Ken mentioned that this could be a good starting point for mobile authentication:

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Hey @aaron,

This is great and very clear. One question for you is the approach to storage. I think this all solves Blockstack mobile authentication, but storage is a whole other hurdle. Is that out of scope and this conversation is just about getting Blockstack mobile optimized for authentication flows?

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We’re in the process of addressing storage in the sprint - we’re moving to an app writes directly to gaia hub model. The code is mostly complete and it will ship soon: This model works on mobile.

I think we should think through this - we need a better incremental, asynchronous on-boarding process - a way for users without blockstack to immediately use the app they’re trying to use with the option of downloading blockstack later.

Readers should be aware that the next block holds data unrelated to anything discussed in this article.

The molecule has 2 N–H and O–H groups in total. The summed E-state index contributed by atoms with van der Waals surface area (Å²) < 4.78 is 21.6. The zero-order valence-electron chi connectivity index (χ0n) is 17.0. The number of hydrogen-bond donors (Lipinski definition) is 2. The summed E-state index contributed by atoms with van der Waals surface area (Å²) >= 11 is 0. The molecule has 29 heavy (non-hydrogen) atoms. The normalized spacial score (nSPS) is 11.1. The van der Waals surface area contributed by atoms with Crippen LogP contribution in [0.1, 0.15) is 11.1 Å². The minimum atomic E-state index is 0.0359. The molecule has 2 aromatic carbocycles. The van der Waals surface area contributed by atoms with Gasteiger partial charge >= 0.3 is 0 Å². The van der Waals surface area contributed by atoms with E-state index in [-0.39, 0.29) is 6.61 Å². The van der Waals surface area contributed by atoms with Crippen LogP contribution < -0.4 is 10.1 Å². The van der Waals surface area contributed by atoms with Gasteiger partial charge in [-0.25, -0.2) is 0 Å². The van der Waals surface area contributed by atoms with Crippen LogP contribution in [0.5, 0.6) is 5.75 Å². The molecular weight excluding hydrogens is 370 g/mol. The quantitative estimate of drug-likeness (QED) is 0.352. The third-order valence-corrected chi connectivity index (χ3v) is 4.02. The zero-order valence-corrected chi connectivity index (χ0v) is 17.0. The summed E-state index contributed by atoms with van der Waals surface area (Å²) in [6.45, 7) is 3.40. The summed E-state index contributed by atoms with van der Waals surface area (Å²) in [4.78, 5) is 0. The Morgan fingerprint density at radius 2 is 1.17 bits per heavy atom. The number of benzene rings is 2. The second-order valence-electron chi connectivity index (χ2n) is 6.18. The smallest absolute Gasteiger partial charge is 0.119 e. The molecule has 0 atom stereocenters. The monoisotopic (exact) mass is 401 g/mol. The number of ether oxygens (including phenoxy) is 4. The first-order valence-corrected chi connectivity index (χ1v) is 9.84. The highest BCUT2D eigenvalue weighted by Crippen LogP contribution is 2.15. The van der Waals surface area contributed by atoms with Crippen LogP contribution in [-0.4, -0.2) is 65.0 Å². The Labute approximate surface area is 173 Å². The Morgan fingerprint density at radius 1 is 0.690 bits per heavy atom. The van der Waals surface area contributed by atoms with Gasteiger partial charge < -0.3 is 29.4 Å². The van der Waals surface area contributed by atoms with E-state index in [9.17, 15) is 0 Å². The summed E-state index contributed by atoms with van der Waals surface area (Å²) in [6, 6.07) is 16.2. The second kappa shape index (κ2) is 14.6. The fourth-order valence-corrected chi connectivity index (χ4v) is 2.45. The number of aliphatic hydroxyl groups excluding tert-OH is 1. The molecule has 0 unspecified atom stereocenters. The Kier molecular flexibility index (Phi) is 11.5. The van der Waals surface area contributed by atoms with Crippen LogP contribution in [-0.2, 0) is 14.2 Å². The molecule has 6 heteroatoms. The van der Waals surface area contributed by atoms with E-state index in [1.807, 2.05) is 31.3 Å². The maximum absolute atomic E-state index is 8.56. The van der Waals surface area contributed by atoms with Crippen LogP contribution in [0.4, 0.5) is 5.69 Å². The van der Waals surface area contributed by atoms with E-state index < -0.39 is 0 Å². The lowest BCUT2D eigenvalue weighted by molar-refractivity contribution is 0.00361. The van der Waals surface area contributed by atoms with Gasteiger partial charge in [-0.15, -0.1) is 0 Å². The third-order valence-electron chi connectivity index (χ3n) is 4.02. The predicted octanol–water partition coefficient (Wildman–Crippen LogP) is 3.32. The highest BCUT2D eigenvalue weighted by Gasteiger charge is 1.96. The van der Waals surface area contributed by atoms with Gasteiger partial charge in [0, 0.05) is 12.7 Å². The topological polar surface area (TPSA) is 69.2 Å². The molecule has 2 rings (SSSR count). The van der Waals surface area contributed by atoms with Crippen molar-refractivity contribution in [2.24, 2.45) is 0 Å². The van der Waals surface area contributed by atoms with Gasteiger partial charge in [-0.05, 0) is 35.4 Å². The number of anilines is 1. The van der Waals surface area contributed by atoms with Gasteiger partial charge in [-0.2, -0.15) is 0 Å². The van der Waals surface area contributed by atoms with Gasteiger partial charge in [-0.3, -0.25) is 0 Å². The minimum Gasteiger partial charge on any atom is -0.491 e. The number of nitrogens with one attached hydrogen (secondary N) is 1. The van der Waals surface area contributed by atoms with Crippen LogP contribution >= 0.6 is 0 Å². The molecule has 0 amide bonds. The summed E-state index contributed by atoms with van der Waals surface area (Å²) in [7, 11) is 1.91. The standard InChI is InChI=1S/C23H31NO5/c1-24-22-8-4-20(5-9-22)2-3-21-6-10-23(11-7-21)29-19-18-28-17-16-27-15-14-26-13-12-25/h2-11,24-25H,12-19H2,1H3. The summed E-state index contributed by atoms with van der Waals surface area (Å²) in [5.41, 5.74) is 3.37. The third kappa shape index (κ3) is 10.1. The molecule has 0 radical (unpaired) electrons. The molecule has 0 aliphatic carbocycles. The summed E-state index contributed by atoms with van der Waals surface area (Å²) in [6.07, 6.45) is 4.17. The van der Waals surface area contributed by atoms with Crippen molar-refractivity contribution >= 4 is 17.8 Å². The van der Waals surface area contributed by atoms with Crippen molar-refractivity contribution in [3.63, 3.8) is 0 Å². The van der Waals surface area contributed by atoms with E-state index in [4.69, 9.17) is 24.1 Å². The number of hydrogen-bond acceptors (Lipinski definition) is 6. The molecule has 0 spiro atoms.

Linking to a previous discussion about this: Blockstack on Mobile


@larry @aaron I have a quick question that I need some help with. On native iOS I am opening up I want to get my existing account. Would I be looking for a redirect containing an auth token of some sort which I would use to query the Core API directly for the user?

Below is a brief overview of our plan for Blockstack on mobile devices:

Phase 1: Software Developer Kit (SDK)

Estimated ship date: Late Q2 2018
We plan to build software developer kits for both Android and iOS that provide the functionality currently available in blockstack.js and easy-to-use, in-app sign with Blockstack integration tools. The SDK will make it easy for app developers to on-board users to Blockstack in a low friction manner without leaving their own app.

In-app authentication

Apps that integrate with the Blockstack SDK for iOS or Android will be able to open a webview in their app. This webview will load a web-based version of the Blockstack authenticator software. If the user has previously on-boarded to Blockstack on this device, they will simply have to approve or deny the app’s request for authentication. If the user has not previously on-boarded to Blockstack, they will be prompted for an email (or phone number) and password as part of the process of approving the app’s authentication request.